Here are my lists:

General packing:  stuff that everyone uses.  I thought I had a shout pen/wipe, but I didn't, so that went off the list.  And the adults used the kid floss.  When I went to Disneyland in 2005, the stroller we had was either stolen or someone mistook it for theirs.  This year, I took a bike lock, and we attached it to a post or sign.  Problem solved.


One of the girls' lists.


My 12 year old son's list.  He packed this and I checked it.


This is meeeeeeeeeeeeeeeee.


Mr. Perfect (minus the Ibuprofen, see below).


The food list.  We had a coffee maker in our room and coffee in the lobby, so I was covered there.


Last minute To Do list before we left.

 

I would like to add that no matter how much you plan, no matter how many lists you make, you are likely to forget something.

Mr. Perfect is an amazing husband.  He works very hard for our family, and he does so much around the house.  However, and he may disagree, I did the majority of the planning, purchasing, packing, etc. for this trip.  I think if it was left in his hands, he would have worn the same outfit every day and bought new underwear when he got down there.  On the other hand, I basically packed our entire house.  There is probably a middle ground somewhere that is a healthier version of both of our styles.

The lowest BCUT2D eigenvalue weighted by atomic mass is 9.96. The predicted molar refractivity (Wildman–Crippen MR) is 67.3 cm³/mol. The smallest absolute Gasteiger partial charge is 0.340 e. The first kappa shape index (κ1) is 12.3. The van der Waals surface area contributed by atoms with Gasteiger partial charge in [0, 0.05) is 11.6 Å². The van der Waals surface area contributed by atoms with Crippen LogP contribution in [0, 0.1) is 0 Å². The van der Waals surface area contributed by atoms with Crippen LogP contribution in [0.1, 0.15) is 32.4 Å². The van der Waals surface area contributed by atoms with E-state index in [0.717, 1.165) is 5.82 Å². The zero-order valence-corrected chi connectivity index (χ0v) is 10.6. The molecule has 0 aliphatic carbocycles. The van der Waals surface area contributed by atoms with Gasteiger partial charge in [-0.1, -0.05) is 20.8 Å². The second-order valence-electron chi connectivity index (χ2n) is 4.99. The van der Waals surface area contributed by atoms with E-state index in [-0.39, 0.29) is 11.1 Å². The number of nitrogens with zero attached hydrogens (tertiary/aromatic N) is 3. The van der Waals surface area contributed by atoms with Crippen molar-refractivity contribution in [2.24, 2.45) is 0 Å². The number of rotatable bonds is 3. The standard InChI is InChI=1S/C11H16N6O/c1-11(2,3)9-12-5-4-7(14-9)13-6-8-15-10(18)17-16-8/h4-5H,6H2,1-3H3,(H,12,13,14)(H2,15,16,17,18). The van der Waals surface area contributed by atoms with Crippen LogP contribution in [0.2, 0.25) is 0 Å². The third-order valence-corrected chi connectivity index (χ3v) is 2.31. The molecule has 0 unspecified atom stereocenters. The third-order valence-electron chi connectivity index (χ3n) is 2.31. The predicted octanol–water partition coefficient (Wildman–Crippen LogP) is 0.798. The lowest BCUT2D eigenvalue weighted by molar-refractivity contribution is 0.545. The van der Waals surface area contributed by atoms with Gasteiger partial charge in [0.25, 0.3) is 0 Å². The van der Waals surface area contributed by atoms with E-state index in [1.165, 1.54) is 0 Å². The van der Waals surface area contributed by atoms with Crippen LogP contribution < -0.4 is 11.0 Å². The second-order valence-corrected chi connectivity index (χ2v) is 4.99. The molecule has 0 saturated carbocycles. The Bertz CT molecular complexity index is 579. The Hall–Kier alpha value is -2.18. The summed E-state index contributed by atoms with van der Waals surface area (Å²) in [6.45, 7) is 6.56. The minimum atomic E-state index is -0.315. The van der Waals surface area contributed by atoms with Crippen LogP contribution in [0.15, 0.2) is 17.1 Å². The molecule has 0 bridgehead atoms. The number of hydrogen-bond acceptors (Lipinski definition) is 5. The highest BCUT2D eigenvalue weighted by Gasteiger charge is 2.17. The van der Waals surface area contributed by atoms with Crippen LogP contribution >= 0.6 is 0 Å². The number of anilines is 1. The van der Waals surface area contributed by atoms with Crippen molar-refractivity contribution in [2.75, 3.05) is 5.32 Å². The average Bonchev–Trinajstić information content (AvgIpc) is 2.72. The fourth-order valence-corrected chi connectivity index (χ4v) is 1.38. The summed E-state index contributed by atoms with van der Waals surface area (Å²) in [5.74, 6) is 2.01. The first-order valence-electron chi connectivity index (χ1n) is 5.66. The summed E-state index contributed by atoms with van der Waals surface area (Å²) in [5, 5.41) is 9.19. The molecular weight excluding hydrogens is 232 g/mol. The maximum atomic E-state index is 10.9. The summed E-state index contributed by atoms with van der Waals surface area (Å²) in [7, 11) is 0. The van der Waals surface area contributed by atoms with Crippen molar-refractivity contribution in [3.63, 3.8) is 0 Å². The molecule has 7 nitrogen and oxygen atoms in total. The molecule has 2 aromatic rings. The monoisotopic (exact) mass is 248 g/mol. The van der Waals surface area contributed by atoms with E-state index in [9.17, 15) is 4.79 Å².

I only use Tylenol.  Even though we have been married for five years, apparently I DON'T EVEN KNOW MY HUSBAND, YOU GUISE.  He only uses Ibuprofen.  I was unaware of this Very Important Fact.  Somehow, when he came to me looking for the Ibuprofen, I felt guilty, even though the only thing left in our home, was in fact, Ibuprofen.  I packed everything.  EVERYTHING, except for Ibuprofen.  Why don't you pack your own f#@&ing Ibuprofen, I wanted to say.  Instead, I smiled sweetly, and suggested that we pick some up at the store.  Or, I made a passive aggressive remark and he dealt with it.  Samesies.

Having said that, unless it's a prescription medication or other specialized/expensive/irreplaceable item, you can buy anything you forget.  There are Targets in Southern California.  You'll be fine.  Pick up some page flags while you're there.

How I packed the car.  Stuff we wouldn't need (clothes for the trip, hygeine items, towels, pillows, etc.) went in the trunk.  Food went between the kids' seats.  Entertainment baskets went beneath their feet.  I could easily reach everything we would need during the drive.

Entertainment for the kids.  My 12 year old was easy.  He either read, drew, listened to podcasts, or played on his DS the entire way there.  I don't know that he made a peep the entire way.

The girls were a bit more challenging.  Honestly, the drive home was much more stressful for me, even though the three year old and myself ended up sleeping through most of it.  The drive down was filled with excitement, and we were all fresh.  The drive home was tiring, and I am glad the three year old was able to sleep through most of it.  We brought one new movie, other DVDs to watch, special snacks, Target Dollar Spot coloring books and pens, books, and a peek a boo rice game (check back for Part Three for details on that).  We stopped once on the way there and the way back for gas/food/potty breaks.  All in all, not too shabby.

I think the next part will be the last part.  I will share my tips and must haves for your trip.  I can't wait!